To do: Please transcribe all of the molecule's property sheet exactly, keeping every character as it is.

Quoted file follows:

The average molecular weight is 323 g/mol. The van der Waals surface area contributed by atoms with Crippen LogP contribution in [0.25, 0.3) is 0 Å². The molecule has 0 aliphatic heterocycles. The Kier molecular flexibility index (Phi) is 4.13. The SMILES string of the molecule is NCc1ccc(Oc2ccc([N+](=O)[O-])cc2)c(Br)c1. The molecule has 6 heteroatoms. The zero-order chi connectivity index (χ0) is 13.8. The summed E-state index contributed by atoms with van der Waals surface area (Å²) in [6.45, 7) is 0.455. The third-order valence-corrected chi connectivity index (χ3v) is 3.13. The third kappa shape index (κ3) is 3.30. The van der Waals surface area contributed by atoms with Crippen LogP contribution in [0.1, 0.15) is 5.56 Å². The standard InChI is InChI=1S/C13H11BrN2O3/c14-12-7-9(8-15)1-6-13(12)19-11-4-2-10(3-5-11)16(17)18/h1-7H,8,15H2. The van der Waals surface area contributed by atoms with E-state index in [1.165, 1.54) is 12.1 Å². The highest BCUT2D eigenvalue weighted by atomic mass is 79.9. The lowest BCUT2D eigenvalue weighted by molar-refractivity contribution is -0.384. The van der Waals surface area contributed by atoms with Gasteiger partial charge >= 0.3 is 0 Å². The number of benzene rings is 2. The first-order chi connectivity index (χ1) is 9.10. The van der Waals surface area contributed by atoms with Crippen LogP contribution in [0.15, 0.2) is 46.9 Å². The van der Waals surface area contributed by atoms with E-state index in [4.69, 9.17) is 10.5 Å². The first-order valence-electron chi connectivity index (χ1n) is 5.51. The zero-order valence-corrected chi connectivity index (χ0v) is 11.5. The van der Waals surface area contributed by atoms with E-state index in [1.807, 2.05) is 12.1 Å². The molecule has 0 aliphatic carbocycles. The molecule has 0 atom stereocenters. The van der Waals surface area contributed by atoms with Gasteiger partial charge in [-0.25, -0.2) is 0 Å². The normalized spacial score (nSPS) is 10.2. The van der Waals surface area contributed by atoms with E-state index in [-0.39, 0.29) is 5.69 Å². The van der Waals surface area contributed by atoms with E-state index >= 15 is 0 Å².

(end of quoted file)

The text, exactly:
The average molecular weight is 323 g/mol. The van der Waals surface area contributed by atoms with Crippen LogP contribution in [0.25, 0.3) is 0 Å². The molecule has 0 aliphatic heterocycles. The Kier molecular flexibility index (Phi) is 4.13. The SMILES string of the molecule is NCc1ccc(Oc2ccc([N+](=O)[O-])cc2)c(Br)c1. The molecule has 6 heteroatoms. The zero-order chi connectivity index (χ0) is 13.8. The summed E-state index contributed by atoms with van der Waals surface area (Å²) in [6.45, 7) is 0.455. The third-order valence-corrected chi connectivity index (χ3v) is 3.13. The third kappa shape index (κ3) is 3.30. The van der Waals surface area contributed by atoms with Crippen LogP contribution in [0.1, 0.15) is 5.56 Å². The standard InChI is InChI=1S/C13H11BrN2O3/c14-12-7-9(8-15)1-6-13(12)19-11-4-2-10(3-5-11)16(17)18/h1-7H,8,15H2. The van der Waals surface area contributed by atoms with E-state index in [1.165, 1.54) is 12.1 Å². The highest BCUT2D eigenvalue weighted by atomic mass is 79.9. The lowest BCUT2D eigenvalue weighted by molar-refractivity contribution is -0.384. The van der Waals surface area contributed by atoms with Gasteiger partial charge >= 0.3 is 0 Å². The number of benzene rings is 2. The first-order chi connectivity index (χ1) is 9.10. The van der Waals surface area contributed by atoms with Crippen LogP contribution in [0.15, 0.2) is 46.9 Å². The van der Waals surface area contributed by atoms with E-state index in [4.69, 9.17) is 10.5 Å². The first-order valence-electron chi connectivity index (χ1n) is 5.51. The zero-order valence-corrected chi connectivity index (χ0v) is 11.5. The van der Waals surface area contributed by atoms with E-state index in [1.807, 2.05) is 12.1 Å². The molecule has 0 aliphatic carbocycles. The molecule has 0 atom stereocenters. The van der Waals surface area contributed by atoms with Gasteiger partial charge in [-0.25, -0.2) is 0 Å². The normalized spacial score (nSPS) is 10.2. The van der Waals surface area contributed by atoms with E-state index in [-0.39, 0.29) is 5.69 Å². The van der Waals surface area contributed by atoms with E-state index >= 15 is 0 Å².